History Lesson on Cedarburg, Wisconsin - Chapter 2


As we discussed in the previous blog post (go read it if you haven't yet. I'll link it here.) Cedarburg was founded by German and Irish immigrants who came looking for land and a new life.  Let's dive into that a bit more and see how it shaped this little community in southeastern Wisconsin.

I'm referencing Ryan Gierach's book A History Set in Stone from the Cedarburg Library (have you been to the library lately?  It's a great place to spend a bit of time and reading is such a nice break from all the screens). Immigrants came to this area with dreams of freedom and better lives for their families.  They built homes, churches and businesses to last.  Our Cedarburg downtown is only 7 blocks long, it is one of the most homogenous collections of stone and brick buildings in the country.  In. The. Country.  Virtually all of them were built before 1920. Names like Hilgen, Schroeder, Groth, Ritter and Fischer worked to create a community based on their shared ideals.

Now, it is important to recognize that these German settlers were not the first to discover the many natural resources in this area.  The Native American tribes settled here, finding the land that was carved out by glaciers 12,000 years ago had fresh springs and rivers and land rich with all types of flora and fauna. Tribes like the Winnebago (now called Ho-Chunk), Potawatomi, Menominee made use of the river and ample hunting. In 1833, the tribes granted the lands the Cedarburg stands on now to the United States.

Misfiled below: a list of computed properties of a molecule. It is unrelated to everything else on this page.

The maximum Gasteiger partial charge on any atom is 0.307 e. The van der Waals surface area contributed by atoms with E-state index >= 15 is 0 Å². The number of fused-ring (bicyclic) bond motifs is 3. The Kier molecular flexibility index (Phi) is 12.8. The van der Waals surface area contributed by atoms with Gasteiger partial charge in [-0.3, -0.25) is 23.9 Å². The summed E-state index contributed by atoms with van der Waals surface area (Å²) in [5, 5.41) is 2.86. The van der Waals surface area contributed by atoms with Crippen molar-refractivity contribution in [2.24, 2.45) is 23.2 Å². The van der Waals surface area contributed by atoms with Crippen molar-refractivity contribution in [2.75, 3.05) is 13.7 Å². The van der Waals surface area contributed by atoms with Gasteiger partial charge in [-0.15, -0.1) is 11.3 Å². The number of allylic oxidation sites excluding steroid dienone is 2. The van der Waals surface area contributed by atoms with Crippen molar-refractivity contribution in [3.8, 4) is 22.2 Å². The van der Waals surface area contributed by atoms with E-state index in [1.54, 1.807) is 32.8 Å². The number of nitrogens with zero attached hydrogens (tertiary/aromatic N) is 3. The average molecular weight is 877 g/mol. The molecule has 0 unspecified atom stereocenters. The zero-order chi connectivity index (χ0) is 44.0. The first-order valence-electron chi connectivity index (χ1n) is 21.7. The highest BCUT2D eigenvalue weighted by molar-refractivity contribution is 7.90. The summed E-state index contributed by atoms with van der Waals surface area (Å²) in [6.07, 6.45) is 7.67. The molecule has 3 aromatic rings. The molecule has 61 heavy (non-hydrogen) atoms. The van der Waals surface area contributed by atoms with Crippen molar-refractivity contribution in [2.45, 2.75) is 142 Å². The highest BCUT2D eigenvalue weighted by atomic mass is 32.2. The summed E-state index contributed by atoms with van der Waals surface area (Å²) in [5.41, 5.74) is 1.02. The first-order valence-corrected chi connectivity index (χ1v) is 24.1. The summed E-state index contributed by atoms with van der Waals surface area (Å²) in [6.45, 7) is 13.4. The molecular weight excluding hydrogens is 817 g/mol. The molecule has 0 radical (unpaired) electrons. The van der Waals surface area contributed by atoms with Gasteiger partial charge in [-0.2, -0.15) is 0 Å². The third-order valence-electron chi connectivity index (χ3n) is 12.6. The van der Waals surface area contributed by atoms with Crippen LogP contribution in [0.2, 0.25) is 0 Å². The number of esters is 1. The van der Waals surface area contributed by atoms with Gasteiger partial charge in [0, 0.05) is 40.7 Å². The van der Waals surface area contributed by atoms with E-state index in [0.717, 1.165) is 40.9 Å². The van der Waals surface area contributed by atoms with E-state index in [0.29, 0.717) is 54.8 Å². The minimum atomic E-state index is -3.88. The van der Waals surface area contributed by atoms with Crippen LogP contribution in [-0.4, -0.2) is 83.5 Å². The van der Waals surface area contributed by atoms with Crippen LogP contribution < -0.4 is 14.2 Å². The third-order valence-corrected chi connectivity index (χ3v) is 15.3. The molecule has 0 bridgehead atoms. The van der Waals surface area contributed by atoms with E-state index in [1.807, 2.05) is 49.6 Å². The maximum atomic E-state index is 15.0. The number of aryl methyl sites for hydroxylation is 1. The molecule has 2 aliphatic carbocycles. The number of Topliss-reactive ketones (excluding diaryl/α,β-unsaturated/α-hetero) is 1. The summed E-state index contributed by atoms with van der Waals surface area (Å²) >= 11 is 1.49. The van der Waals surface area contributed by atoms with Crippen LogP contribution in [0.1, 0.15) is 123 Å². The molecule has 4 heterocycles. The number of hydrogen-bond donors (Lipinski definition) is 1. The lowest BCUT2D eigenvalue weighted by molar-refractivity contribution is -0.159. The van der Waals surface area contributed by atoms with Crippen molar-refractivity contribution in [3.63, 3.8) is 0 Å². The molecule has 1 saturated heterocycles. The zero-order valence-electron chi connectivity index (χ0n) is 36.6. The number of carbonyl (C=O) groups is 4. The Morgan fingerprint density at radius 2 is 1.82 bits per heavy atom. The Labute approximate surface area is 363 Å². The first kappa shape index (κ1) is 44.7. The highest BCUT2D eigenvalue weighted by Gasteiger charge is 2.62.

Irish immigrants came to this area during the Great Irish Potato Famine looking for land and fertile soils to farm.  They settled in the area now known at Hamilton, naming it New Dublin at the time after their homeland. 

Plank roads were becoming popular in the 1800s as they realized how much faster they could travel on the roads, especially with wagons filled with supplies.  This area was settled by German and Irish farmers, but also by workers who were building these roads over the top of Indian trails.  During war time, these roads were critical to move troops and supplies.  The Green Bay Road which extended from Green Bay to Chicago shortened the time it took for mail carriers to travel from 30 days to 11 days. 

These communities were built on the backs of hard working immigrants who desired freedom and land.  Perhaps if we look, we will see the shadows of their steadfastness in the stone buildings that remain so many years after these people walked this Earth. 

Hope you liked learning a bit more about the history of this area.  The next time you're in town, you can look at the buildings with more appreciation for how and why they were built.  Comment below if you'd like to chat more....


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